Now we have Vonage for receiving US calls at home, a cell phone for receiving/making calls from the Missionaries in Honduras, and an iPad phone for calling and receiving calls from the US wherever we have WiFi or Internet access.  Hurray!!

If that doesn't make for complicated communications . . . I don't know what does!

Thursday, April 11, 2013

I'm not feelin' too good . . .

Those are words that I imagine I will come to hear on an all too frequent basis . . .

As a mom of four children, I know that almost always, at least one of them isn't feelin' too good at any particular time.  So multiply that by 200 missionaries . . . and I'm sure it can challenge the nursing skills of any . . .

Mission President's Wife!

So I thought it would be funny to include this update along those lines from my good friend Lori in Guatalajara Mexico.  You can follow her adventures online in her always inspiring blog posts!

So my life has come down to this . . .  ?
Included in the week of interviews were, of course, telephone calls from all the sick/injured missionaries.  (Wes gets a lot of calls too, but all of his are confidential. However, if I had one piece of advice for new missionaries it would be—repent BEFORE going on your mission! It makes life so much easier for everyone.)
But here is a sampling of calls I have recently received . . .

“My companion just fainted. ”
“I have been constipated now for TEN days!!”
“I have a rash on a very sensitive part of my body.”
“A little boy in the ward gave me a ring and I put it on my finger. It is now stuck and turning my finger purple.
“I was walking down the street and ran into a metal pole and split my head open.”
And my least favorite was a call from the zone leaders on the coast around ten at night, a week ago Saturday  . . .
“So did the sisters tell you what is going on with them?’
“Well, you know how you sent Sister P to the hospital because she kept vomiting? Well, she just called and said they told her she needs emergency surgery. She and her companion are totally freaking out. Should we go over
At 2 in the morning I received a follow up call from the zone leaders saying they decided to wait until morning for surgery. Around 10 the next morning the senior couple (who I called and asked to please go to the hospital) called and said the sister was doing better so they weren’t going to do surgery after all. (Hooray for that!!)

Oh . . .

Can I say, I'm so excited I can hardly wait :D

I am an RN, and I do feel very blessed to have expertise in the medical field, and a good background in assessment skills etc.   And I can delivery a baby in the dark without to many worries . . . . (You never know WHEN that might come in handy in a third world country!!)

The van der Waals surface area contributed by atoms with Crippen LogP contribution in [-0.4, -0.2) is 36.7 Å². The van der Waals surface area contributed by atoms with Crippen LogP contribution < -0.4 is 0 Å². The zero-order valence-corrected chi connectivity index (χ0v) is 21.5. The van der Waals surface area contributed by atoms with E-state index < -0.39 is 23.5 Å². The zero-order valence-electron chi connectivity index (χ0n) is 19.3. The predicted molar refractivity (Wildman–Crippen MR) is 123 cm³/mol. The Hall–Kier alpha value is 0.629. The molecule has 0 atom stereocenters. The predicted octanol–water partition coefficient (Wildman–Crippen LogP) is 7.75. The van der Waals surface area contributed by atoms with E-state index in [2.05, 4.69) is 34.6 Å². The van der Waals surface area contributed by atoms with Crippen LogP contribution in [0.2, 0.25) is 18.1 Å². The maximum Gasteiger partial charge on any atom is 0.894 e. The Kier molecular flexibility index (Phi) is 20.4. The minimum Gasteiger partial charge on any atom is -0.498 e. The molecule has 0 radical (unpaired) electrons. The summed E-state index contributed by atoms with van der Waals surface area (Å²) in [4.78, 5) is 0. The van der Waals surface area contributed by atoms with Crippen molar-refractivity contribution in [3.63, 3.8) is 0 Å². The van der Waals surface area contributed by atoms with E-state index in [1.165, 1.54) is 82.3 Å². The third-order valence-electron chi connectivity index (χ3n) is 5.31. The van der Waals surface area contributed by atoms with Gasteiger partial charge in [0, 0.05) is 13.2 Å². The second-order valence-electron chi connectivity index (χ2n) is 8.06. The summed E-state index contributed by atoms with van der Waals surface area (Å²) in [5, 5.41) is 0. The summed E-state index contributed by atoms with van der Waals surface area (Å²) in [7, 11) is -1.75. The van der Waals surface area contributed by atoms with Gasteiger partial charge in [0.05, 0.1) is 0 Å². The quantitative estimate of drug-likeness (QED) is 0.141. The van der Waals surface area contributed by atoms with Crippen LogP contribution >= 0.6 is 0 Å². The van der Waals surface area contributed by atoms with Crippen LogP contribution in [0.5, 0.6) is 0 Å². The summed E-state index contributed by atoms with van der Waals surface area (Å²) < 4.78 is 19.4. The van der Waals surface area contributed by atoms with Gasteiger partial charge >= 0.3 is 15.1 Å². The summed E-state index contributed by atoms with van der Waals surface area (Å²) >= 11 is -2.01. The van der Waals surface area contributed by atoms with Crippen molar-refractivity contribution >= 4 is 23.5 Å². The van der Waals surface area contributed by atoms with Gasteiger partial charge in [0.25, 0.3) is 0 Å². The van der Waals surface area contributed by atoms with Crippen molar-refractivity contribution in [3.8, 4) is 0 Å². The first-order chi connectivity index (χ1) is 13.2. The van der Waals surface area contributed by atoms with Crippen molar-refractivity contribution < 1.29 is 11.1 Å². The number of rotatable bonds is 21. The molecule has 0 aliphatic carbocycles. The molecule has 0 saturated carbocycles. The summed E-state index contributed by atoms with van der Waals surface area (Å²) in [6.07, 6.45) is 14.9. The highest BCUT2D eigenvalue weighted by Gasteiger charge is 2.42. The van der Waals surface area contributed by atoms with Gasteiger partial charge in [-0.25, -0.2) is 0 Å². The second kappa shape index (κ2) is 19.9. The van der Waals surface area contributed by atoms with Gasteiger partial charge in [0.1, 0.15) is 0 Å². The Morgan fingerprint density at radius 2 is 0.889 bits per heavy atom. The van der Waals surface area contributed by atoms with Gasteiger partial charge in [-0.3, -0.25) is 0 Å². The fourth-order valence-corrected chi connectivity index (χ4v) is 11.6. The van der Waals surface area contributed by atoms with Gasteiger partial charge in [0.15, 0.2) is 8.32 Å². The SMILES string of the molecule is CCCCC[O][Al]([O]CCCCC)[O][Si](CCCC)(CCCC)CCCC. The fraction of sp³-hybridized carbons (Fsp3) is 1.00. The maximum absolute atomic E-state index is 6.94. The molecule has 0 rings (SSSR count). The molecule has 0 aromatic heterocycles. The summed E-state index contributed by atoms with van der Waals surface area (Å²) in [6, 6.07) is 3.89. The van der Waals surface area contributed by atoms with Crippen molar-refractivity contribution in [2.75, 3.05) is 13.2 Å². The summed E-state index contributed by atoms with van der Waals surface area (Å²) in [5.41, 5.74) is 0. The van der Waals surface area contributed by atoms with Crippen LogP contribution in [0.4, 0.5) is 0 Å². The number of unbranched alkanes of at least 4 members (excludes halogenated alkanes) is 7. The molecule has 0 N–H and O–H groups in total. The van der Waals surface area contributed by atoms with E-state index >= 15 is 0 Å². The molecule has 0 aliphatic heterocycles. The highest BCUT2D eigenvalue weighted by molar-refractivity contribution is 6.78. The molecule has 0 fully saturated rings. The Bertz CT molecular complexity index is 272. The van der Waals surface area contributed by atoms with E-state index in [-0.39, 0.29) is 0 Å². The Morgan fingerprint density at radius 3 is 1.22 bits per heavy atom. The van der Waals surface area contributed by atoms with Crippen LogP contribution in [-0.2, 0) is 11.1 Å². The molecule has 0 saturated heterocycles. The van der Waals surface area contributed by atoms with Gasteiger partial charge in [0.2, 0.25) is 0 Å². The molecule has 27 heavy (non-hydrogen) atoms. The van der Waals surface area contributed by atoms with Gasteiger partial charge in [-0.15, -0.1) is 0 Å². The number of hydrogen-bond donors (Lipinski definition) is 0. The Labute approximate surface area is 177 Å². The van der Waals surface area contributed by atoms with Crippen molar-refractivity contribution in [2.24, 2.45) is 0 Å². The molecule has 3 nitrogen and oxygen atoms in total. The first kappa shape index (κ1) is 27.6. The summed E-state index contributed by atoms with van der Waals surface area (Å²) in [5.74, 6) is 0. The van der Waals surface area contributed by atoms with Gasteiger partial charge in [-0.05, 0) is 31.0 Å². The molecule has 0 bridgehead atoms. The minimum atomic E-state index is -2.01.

But I'm getting a little worried about the Missionary Medical side of things.

Monday, April 8, 2013

The Mission President's Wife . . .

I'm grateful for those "Mission President's Wives" who give us a glimpse into all the thought and effort that goes into the calling of serving alongside your husband in the mission field.  I was recently reading this great example (Just Part of a Day's Work) from Sister Sandy Trayner, who's husband presides currently over the Texas McAllen Mission. 

You can read more in their blog - but here are Sister Trayner's thought that are just 
"part of her day's work"!

 Many times, I  have been asked the question, "So what is it that you do?"  I try not to be offended by the question. Honestly, I never have a spare minute, I am never "caught up" with anything, and I have cheerfully "put on the table of sacrifice" (for a time) many things that I would have been doing if we had not received the call to serve. Although is it difficult to describe a day in my life, I feel that occasionally some people have a perception that the wife of a mission president just doesn't have much to do except follow her husband around and take pictures.

Not true 

   I have decided to try to describe what may be the impossible- some of what it is that I do. It is important to remember, however, that what I do is not necessarily what the wife of another mission president does. As a couple, each president and his wife- together- find their own way to get the work done.  I am grateful that I hold a calling that was issued specifically to me. My husband was called and set apart and I support him. I was also called and I was also set apart as a missionary to serve as the wife of the mission president. I know that I am entitled to my own inspiration and guidance for my calling. Every day, I do my best to fulfill my calling and the responsibilities that come with it. We learned very quickly that our callings do not come with specific job descriptions, but there are needs that must be addressed regularly. 

   One thing that I do is spend a lot of hours talking on the phone and receiving and sending a lot of text messages and a lot of e-mails, mostly about health issues with the missionaries. Unless another arrangement has been made, the mission president's wife receives the responsibility to watch over the physical and emotional health of all of the missionaries in the mission. Although I think that I was usually successful doing this with my own five children, it can be daunting to think that I am dealing with 170+ at one time. The Lord has blessed me. I have felt His guidance many times as I have  tried to help a missionary. Funny thing, I have learned to say the word "diarrhea" a lot without flinching, even from the podium in Zone Conferences. I have taught so many